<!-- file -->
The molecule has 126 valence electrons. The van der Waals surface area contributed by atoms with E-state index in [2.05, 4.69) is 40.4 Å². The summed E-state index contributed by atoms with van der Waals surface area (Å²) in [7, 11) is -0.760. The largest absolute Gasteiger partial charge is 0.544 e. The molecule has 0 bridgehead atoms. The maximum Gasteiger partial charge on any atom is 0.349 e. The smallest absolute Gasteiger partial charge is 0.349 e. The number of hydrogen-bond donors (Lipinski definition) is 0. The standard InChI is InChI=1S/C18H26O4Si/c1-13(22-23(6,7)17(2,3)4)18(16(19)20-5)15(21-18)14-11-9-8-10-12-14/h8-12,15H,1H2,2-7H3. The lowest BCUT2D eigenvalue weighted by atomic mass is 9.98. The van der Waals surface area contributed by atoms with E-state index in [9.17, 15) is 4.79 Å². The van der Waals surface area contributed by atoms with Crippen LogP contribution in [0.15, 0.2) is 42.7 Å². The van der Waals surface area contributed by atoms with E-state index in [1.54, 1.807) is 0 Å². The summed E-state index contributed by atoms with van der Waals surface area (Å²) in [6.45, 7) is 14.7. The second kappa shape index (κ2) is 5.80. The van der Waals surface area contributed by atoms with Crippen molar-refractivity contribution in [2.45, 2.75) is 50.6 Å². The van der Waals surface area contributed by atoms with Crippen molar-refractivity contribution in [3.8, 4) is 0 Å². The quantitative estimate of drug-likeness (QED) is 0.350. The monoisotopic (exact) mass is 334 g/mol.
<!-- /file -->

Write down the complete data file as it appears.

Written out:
The molecule has 126 valence electrons. The van der Waals surface area contributed by atoms with E-state index in [2.05, 4.69) is 40.4 Å². The summed E-state index contributed by atoms with van der Waals surface area (Å²) in [7, 11) is -0.760. The largest absolute Gasteiger partial charge is 0.544 e. The molecule has 0 bridgehead atoms. The maximum Gasteiger partial charge on any atom is 0.349 e. The smallest absolute Gasteiger partial charge is 0.349 e. The number of hydrogen-bond donors (Lipinski definition) is 0. The standard InChI is InChI=1S/C18H26O4Si/c1-13(22-23(6,7)17(2,3)4)18(16(19)20-5)15(21-18)14-11-9-8-10-12-14/h8-12,15H,1H2,2-7H3. The lowest BCUT2D eigenvalue weighted by atomic mass is 9.98. The van der Waals surface area contributed by atoms with E-state index in [9.17, 15) is 4.79 Å². The van der Waals surface area contributed by atoms with Crippen LogP contribution in [0.15, 0.2) is 42.7 Å². The van der Waals surface area contributed by atoms with E-state index in [1.54, 1.807) is 0 Å². The summed E-state index contributed by atoms with van der Waals surface area (Å²) in [6.45, 7) is 14.7. The second kappa shape index (κ2) is 5.80. The van der Waals surface area contributed by atoms with Crippen molar-refractivity contribution in [2.45, 2.75) is 50.6 Å². The van der Waals surface area contributed by atoms with Crippen molar-refractivity contribution in [3.8, 4) is 0 Å². The quantitative estimate of drug-likeness (QED) is 0.350. The monoisotopic (exact) mass is 334 g/mol.